Catherine Opie, Geoff McFetridge Artworks Unveiled as Part of Beverly Center Renovations

Beverly Center artwork - Charlie Cho - Publicity - H 2016
Courtesy of Charlie Cho

The Beverly Center is living large. 

The Los Angeles mall, currently undergoing an extensive $500 million renovation, is now covered in several large-scale artworks from well-known local artists including Catherine Opie and Geoff McFetridge. It's the latter who is responsible for Girl Lifting Skirt 2, seen above.

The image that now looms above the corner of La Cienega Boulevard and Third Street is 70-feet tall and said to evoke "the open and civic spirit of Beverly Center's reimagining — itself, a kind of lifting of skirts," per a statement from the center. 

Meanwhile, Opie's work, Untitled (Beach Day #2), brings the beach to the city. On a large exterior scrim, which spans 160 by 100 feet on Beverly Boulevard, the blurred image features figures on a beach. Below it on a pedestrian walkway, the renowned photographer contributed new works, "hands on surfboards," all of which were photographed on local beaches.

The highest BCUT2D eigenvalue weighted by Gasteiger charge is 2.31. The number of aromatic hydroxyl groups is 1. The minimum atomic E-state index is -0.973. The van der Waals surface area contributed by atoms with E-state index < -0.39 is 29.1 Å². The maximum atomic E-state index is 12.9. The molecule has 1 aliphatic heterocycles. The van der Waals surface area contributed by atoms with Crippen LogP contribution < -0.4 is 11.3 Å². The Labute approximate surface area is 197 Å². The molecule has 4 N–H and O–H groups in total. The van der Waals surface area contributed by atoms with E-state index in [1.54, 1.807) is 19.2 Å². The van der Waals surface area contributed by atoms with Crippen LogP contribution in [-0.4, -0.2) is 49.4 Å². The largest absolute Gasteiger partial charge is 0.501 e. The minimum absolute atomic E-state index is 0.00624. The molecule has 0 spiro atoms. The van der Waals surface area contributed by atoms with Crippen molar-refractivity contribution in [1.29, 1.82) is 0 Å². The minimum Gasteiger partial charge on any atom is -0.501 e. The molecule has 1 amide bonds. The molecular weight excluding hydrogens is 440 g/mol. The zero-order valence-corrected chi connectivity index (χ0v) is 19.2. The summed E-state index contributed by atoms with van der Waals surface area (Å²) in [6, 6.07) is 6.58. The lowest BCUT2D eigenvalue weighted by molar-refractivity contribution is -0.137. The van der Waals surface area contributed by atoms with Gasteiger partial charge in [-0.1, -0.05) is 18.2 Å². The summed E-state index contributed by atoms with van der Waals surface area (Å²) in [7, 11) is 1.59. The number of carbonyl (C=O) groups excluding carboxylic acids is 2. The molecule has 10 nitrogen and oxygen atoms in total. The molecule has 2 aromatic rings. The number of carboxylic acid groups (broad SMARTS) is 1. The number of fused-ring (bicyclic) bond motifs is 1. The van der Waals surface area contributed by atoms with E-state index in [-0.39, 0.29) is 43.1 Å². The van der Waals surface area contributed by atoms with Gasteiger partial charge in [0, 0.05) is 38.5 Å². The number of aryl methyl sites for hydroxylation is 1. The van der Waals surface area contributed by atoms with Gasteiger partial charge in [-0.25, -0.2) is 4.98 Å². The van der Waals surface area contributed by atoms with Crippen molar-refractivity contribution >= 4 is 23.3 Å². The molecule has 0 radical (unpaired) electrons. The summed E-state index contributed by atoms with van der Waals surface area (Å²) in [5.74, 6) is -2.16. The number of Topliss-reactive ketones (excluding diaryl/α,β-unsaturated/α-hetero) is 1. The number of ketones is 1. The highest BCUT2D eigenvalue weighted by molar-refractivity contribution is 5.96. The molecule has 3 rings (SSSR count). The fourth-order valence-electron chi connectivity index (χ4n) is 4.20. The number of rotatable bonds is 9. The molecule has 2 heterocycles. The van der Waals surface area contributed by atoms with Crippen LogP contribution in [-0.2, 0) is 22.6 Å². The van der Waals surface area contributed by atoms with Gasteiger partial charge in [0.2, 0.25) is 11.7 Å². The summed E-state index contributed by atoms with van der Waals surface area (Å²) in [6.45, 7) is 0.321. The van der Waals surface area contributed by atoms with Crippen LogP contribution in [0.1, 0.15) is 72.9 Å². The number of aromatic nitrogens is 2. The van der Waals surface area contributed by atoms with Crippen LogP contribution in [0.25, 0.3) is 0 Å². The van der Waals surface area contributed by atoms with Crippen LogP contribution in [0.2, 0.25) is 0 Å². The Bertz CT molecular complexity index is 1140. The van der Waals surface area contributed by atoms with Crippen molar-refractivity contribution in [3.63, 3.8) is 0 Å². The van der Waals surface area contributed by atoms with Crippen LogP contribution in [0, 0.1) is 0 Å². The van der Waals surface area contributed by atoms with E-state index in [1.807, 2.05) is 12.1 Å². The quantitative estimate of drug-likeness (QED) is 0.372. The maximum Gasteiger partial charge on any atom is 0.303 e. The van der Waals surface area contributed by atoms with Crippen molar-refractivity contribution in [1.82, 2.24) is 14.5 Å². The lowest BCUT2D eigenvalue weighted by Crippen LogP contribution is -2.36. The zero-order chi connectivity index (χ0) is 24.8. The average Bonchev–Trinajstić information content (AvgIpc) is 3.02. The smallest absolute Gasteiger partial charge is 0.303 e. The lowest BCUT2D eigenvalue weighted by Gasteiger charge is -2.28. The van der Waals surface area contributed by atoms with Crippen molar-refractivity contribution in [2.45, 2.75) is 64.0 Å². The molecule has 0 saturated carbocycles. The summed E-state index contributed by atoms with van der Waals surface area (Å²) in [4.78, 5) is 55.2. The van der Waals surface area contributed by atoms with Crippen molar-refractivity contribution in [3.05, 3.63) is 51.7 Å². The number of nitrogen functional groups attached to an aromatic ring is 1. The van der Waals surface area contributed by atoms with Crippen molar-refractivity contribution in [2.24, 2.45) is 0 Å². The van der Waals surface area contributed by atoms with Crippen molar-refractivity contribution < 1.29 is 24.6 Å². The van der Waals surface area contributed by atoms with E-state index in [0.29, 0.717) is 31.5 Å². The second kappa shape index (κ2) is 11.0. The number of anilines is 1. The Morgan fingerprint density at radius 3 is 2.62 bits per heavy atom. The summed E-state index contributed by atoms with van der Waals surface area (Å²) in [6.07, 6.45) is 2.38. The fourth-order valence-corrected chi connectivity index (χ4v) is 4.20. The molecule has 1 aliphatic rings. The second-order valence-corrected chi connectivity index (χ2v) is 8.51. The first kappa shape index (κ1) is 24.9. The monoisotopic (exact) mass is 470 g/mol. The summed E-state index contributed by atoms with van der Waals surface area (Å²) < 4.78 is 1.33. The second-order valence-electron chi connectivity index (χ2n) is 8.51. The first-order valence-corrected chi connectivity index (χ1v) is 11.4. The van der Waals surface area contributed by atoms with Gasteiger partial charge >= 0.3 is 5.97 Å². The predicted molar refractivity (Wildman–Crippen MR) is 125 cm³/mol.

The installations are part of an art program that launched in July, organized by curator Jenelle Porter in association with the Hammer Museum. The mall remains open during renovations, with work scheduled to be completed by the 2018 holiday season.

The remaining works will debut this month and include:

• Julian Hoeber's Artists and Models: Hoeber’s work is a kind of seating pavilion composed of a curved billboard with an image of a woman’s face pressed against the glass. The facade wall is interrupted by a doorway that allows visitors to metaphorically enter the face, behind which is a sculptural bench and intricate floor that forms a relaxation space.

• Karen Kimmel's Stay: An artist and designer, Kimmel has created a temporary sculptural installation, exclusive to Beverly Center, that incorporates usable seating for customers in the form of benches, platforms and stools whose shapes derive from Kimmel’s visual vocabulary of abstracted, biomorphic forms. 

• Sharon Lockhart's Stanley “Tom” Durrell, Tinsmith: An accomplished filmmaker and photographer, Lockhart’s work monumentalizes a worker’s lunchbox and its contents. The lunchbox becomes a kind of portrait of its owner, a tinsmith at Maine's Bath Iron Works shipyard. The work is 60 feet high by 80 feet wide and positioned on the corner of Beverly and San Vicente Boulevards.

A photograph showing Catherine Opie's "Untitled (Beach Day #2)" image on display at the Beverly Center in Los Angeles. (Courtesy of the Beverly Center.)